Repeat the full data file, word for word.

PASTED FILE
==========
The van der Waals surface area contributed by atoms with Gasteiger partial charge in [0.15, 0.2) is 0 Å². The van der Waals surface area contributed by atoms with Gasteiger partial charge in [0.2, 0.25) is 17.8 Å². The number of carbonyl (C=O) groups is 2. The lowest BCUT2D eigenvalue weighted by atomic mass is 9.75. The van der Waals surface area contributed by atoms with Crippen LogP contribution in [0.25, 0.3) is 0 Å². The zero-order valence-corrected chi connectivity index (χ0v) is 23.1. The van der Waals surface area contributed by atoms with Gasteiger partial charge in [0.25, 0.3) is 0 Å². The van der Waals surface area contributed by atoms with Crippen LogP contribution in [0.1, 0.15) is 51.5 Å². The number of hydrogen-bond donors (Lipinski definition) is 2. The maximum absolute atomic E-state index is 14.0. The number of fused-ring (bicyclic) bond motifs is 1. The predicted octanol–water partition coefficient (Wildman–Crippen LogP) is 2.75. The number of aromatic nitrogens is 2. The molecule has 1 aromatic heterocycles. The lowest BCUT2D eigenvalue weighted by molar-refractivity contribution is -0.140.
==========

The van der Waals surface area contributed by atoms with Gasteiger partial charge in [0.15, 0.2) is 0 Å². The van der Waals surface area contributed by atoms with Gasteiger partial charge in [0.2, 0.25) is 17.8 Å². The number of carbonyl (C=O) groups is 2. The lowest BCUT2D eigenvalue weighted by atomic mass is 9.75. The van der Waals surface area contributed by atoms with Crippen LogP contribution in [0.25, 0.3) is 0 Å². The zero-order valence-corrected chi connectivity index (χ0v) is 23.1. The van der Waals surface area contributed by atoms with Gasteiger partial charge in [0.25, 0.3) is 0 Å². The van der Waals surface area contributed by atoms with Crippen LogP contribution in [0.1, 0.15) is 51.5 Å². The number of hydrogen-bond donors (Lipinski definition) is 2. The maximum absolute atomic E-state index is 14.0. The number of fused-ring (bicyclic) bond motifs is 1. The predicted octanol–water partition coefficient (Wildman–Crippen LogP) is 2.75. The number of aromatic nitrogens is 2. The molecule has 1 aromatic heterocycles. The lowest BCUT2D eigenvalue weighted by molar-refractivity contribution is -0.140.